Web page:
I've quoted Lloyd-Jones at length because the whole story brings out a vital truth, viz., that we must trust the inner working of the Holy Spirit to bring to fruition the work which He must surely begin. One might argue, "Well, surely you should strike while the iron is hot! Act while the Spirit is moving." But this is not necessarily the case. Numerous would-be disciples walked away from Christ when they later understood his stringent demands. The tendency to deception is pervasive, so care should be taken. We must with Paul seek the kind of conversions that rest, not in the wisdom of men but in the power of God (1 Cor. 2:5).

More tomorrow . . .

Thursday, January 29

What's Up with the Invitation System? Part 1

Having grown up in the fundamental/evangelical camp, a goodly number of the sermons I heard concluded with an invitation. In fact, many looked askance upon any service for NOT having one! I no longer practice the system. Now, it cannot be disputed that inviting people to turn to Christ is biblical and important! The contention is rather with the system of doing so. (See Iain Murray's wonderful pamphlet-The Invitation System) It is not Murray's but Lloyd-Jones' presentation with which I am concerned today. In his wonderful book, Preaching and Preachers, Lloyd-Jones includes a chapter entitled: "Calling for Decisions." After presenting the history of the invitation system's origin (which is really rather recent), he provides ten reasons why he himself did not practice it, and in no particular order. I include only a few, but use his numbers:

1. It is wrong to put direct pressure on the will. "The will should always be approached primarily through the mind, the intellect, and then through the affections." After citing Romans 6:17, he adds, "As the mind grasps it [viz., the truth], and understands it, the affections are kindled and moved, and so in turn the will is persuaded and obedience is the outcome. In other words the obedience is not the result of direct pressure on the will, it is the result of an enlightened mind and a softened heart. To me this is a crucial point."

3. There should be no separation between the preaching of the Word and the call for decision. He cites an occasion when at a meeting, the invitation to come forward was given, but to Lloyd-Jones, the gospel "had not been really preached." Still, many flocked to the front, to which one man remarked that their coming was not related to the preaching. Lloyd-Jones writes, "My contention is that there should be no such disjunction between the 'appeal' and the preaching . . ."

4. The invitation system implies "that sinners have an inherent power of decision and of self-conversion. But that cannot be reconciled with scriptural teaching such as 1 Corinthians 2:14, The natural person does not accept the things of the Spirit of God, for they are folly to him, and he is not able to understand them because they are spiritually discerned.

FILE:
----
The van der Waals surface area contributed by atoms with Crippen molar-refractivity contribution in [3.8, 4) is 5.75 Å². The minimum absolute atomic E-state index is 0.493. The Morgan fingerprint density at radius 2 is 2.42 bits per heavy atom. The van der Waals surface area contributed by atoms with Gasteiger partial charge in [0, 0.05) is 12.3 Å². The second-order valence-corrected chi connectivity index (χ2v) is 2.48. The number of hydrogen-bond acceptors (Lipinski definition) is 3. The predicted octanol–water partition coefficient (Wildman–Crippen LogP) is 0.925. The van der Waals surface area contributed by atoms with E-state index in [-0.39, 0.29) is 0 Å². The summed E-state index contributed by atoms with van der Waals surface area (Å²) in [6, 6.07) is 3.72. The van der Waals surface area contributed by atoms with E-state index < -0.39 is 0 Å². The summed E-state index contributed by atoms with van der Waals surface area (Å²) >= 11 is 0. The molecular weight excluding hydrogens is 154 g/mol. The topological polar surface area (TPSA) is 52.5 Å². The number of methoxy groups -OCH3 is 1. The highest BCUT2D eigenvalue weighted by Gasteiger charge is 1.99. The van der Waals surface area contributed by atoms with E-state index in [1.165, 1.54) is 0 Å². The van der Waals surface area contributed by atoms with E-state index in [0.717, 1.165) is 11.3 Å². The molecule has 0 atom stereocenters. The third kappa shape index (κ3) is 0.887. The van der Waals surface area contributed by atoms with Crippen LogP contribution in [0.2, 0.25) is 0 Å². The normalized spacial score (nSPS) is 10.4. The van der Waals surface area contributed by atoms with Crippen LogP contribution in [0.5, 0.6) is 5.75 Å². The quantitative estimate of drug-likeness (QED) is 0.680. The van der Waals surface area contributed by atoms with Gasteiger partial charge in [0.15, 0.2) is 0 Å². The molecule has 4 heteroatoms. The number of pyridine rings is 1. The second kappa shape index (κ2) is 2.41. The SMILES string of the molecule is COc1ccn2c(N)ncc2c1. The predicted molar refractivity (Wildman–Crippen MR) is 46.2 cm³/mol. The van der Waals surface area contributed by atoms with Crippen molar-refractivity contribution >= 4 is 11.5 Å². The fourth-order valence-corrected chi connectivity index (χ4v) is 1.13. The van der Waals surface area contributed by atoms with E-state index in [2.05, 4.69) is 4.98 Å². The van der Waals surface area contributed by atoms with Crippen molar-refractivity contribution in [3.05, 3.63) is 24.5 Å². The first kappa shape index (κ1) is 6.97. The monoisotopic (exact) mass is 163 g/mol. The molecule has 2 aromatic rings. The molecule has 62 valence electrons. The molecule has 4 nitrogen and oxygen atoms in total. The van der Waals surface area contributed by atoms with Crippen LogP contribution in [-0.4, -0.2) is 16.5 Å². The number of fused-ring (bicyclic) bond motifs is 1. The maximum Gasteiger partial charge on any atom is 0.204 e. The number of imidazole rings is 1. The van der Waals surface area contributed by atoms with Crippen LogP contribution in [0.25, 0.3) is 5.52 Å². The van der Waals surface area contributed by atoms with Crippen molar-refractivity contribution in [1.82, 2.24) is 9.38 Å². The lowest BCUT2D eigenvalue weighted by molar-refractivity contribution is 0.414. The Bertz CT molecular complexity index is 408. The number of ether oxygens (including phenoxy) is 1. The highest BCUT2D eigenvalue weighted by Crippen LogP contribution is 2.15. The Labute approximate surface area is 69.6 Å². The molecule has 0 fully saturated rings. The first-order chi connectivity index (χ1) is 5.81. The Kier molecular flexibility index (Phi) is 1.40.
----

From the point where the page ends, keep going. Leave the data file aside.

5. Another implication is that "the evangelist somehow is in a position to manipulate the Holy Spirit and His work. The evangelist has but to appear and to make his appeal and the results follow inevitably."  

6. This method tends to produce a superficial conviction of sin, if any at all. "People often respond because they have the impression that by doing so they will receive certain benefits." Lloyd-Jones goes on to explain, "I remember hearing of a man who was regarded as on e of the 'star converts' of a campaign. He was interviewed and asked why he had gone forward in the campaign the previous year. His answer was that the evangelist had said, 'If you do not want to "miss the boat" you had better come forward.' He said that he did not want to 'miss the boat' so he had gone forward; and all the interviewer could get out of him was that he somehow felt that he was now 'on the boat'. He was not clear about what this meant, nor what it was, and nothing had seemed to happen to him during the subsequent year. But there it was: it can be as superficial as that."

(Part 2 Tomorrow) 

Tuesday, January 27

"Unfashionable" Attracts Sinners!

As it turns out, two of my blog brothers provide quotations from D. Martyn Lloyd-Jones. Both relate to our view of the Church and the world and how the two interact. There is confusion over this today. Lloyd-Jones manages to open our minds and remind us that the Gospel while it comes from our mouths does not require our help. Where some rightly point out the ineffectiveness of the church to reach our culture today, their solutions often reveal a weak view of man's depravity and of the Holy Spirit's exclusive power to convict sinners.

The first quotation comes from Tullian Tchividjian--On Earth As It Is In Heaven:

The glory of the gospel is that when the Church is absolutely different from the world, she invariably attracts it. It is then that the world is made to listen to her message, though it may hate it at first. That is how revival comes. That must also be true of us as individuals. It should not be our ambition to be as much like everybody else as we can, though we happen to be Christian, but rather to be as different from everybody who is not a Christian as we can possibly be. Our ambition should be to be like Christ, the more like Him the better. And the more like Him we become, the more useful to the world we will be. 

The second quotation comes from Paul Edwards (new to me) at The God & Culture Blog:

Our Lord attracted sinners because He was different. They drew near to Him because they felt that there was something different about Him…And the world always expects us to be different. This idea that you are going to win people to the Christian faith by showing them that after all you are remarkably like them, is theologically and psychologically a profound blunder.

I do not have the locations of these two quotations. The first one comes from Preaching and Preachers, but I do not have the page number. Tchividjian's book, Unfashionable, on this subject, comes out in April.  

Keep an eye out for a later blog which deals with the invitation system where evangelists have made a practice of calling for decisions. Is this biblical? I'll be drawing from Lloyd-Jones.


Monday, January 26

Happiness in Drawing Near to God